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South American Weather and NOPA Crush in Focus

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Good Morning! From Allendale, Inc. with the early morning commentary for October 16, 2017.

Grain markets look beyond USDA to the coming plantings in South America. Some familiar themes are emerging as Brazil is too dry and Argentina is too wet. Time will tell how their new crop develops. Outside markets will have a busy report week with housing data, and initial/continuing jobless claims among the most important.

La Nina is looking more and more likely in the coming months. How is this impacting the agriculture markets? What should we expect going forward? We'll discuss this and so much more with CME Group's Erik Norland, October 24th at 8:00 PM CDT.Register here to join us or to have the recording sent to you.

NOPA crush will be released today with trade looking looking for a crush number of 138.1 and oil stocks at 1.332.

Weekend weather had rainfall, "greatest from eastern Kansas and southeastern Nebraska through central and southern Iowa and northern and western Illinois to southern and central Michigan and southern Wisconsin. Rain totals of 0.75 to 2.00 inches were common, although rain totals of 3.00 to more than 5.00 inches occurred in a band from interior northeastern Illinois to southern Michigan where local flooding resulted," according to World Weather, Inc. Traders will weigh the impact of the rains on crop harvest.

Weekly export sales for the week of September 28 - Thursday, October 5 were released a day late of Friday due to last Monday's holiday. Corn sales totaled 1,608,392 metric tonnes (1,593,152 current 2017/18 crop). This was far over the 800,000 - 1,100,000 trade expectation.

Soybean sales totaled 1,747,274 tonnes (all current crop). That also beat the 900,000 - 1,200,000 trade expectation. USDA's whole year export goal is 2.250 billion bushels. That would be a new record, 4% over last year's previous record and 26% over the five year average. Year to date sales though, are only 921 million bushels. That would be 11% under last year at this time and 4% under the five year average.

Wheat export sales were reported at 174,961 tonnes (all current crop), well under the 300,000 - 500,000 trade expectation. USDA's current goal is for 975 million bushels for the whole June 1 - May 31 marketing year. That would be even with the five year average. Year to date sales come to 521 million bushels. That would be 4% below the five year average.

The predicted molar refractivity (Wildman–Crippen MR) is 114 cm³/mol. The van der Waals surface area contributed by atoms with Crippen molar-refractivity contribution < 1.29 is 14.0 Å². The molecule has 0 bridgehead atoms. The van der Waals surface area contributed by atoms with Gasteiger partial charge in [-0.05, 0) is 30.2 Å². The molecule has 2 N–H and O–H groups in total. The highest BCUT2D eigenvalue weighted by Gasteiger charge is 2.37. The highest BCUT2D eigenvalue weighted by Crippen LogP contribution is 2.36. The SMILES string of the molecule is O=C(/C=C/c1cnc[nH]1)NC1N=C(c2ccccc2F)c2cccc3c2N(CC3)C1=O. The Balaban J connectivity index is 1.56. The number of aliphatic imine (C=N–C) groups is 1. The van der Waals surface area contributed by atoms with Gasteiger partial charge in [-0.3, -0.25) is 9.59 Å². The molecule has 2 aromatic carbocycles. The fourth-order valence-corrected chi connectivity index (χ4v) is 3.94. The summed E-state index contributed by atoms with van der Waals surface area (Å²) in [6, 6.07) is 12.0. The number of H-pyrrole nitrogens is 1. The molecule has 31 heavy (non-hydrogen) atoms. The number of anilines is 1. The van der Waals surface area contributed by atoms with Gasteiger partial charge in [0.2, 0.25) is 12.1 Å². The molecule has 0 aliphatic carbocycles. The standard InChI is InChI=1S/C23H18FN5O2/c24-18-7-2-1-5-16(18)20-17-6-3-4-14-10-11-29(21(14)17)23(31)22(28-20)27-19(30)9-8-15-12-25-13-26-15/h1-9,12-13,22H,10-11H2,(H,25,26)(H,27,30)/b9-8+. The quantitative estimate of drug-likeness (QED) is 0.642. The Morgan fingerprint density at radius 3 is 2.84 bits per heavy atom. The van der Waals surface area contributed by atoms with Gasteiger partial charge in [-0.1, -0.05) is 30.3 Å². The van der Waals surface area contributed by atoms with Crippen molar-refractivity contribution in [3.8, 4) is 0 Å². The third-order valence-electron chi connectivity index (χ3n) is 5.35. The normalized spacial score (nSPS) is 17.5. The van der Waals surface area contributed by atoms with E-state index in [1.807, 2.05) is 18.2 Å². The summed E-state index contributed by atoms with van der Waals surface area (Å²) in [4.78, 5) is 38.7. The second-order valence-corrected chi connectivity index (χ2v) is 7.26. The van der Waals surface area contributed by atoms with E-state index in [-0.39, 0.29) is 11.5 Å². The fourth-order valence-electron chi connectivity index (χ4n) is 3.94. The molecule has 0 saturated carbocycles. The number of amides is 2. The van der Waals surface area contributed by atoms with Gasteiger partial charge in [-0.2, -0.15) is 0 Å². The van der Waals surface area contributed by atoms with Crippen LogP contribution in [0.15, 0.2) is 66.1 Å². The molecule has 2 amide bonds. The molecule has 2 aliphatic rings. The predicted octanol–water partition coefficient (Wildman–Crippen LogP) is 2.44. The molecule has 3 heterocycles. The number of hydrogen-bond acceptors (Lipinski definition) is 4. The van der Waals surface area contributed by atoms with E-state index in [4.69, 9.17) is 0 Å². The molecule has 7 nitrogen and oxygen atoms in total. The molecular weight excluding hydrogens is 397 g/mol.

Managed money funds were reported net sellers of 19,736 corn contacts for the week ending October 10, 2017 according to the Commodity Futures Trading Commission. That left them net short 162, 937 contracts. They were net buyers of 3,234 soybeans to be net long 30,992, and sellers of 11,254 to be net short 67,729.

Funds were buyers again on Friday, with trader's estimating they bought 9,000 corn contracts, 10,000 soybeans, 5,000 wheat, 3,500 soymeal, and 4,500 soyoil.

Empire Manufacturing and Treasury Budget will catch the attention of macro traders today. Later this week, housing data and initial and continuing jobless claims will grab the headlines.

Spreads between the October and deferred contracts in recent weeks have widened suggesting to cattle feeders that cash prices will be much higher in the coming months. The cash cattle market currently is dealing with large meat supplies, however, packer margins remain positive.

October live cattle futures had 35 additional deliveries, 18 new, 17 retenders through September 25, 2017.

December live cattle closed .20 higher for the week after having a 2.00 trading range. Today's support crosses at 115.70 and resistance at 119.17.

Managed money funds were net buyers in live cattle and lean hogs last week as reported by the CFTC.

USDA weekly export sales report, delayed by one day due to Columbus Day, showed 15,869 metric tonnes of pork were sold. That was the lowest number in five weeks and it was also 12% under last year at-this-time. Current year to date sales are 8.5% over last year.

December lean hog futures have consolidated in recent sessions with support at 60.60 and resistance at 63.00.

Dressed beef values were higher with choice up .78 and select down up .60. The CME Feeder Index is 155.23. Pork cutout value is up .62.

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About the author

Paul Georgy serves as president/CEO of Allendale, Inc., a worldwide agricultural advisory and research firm that provides agricultural commodity price research and risk management alternatives for producers, major food companies, international corporations, foreign governments, and major news vendors.

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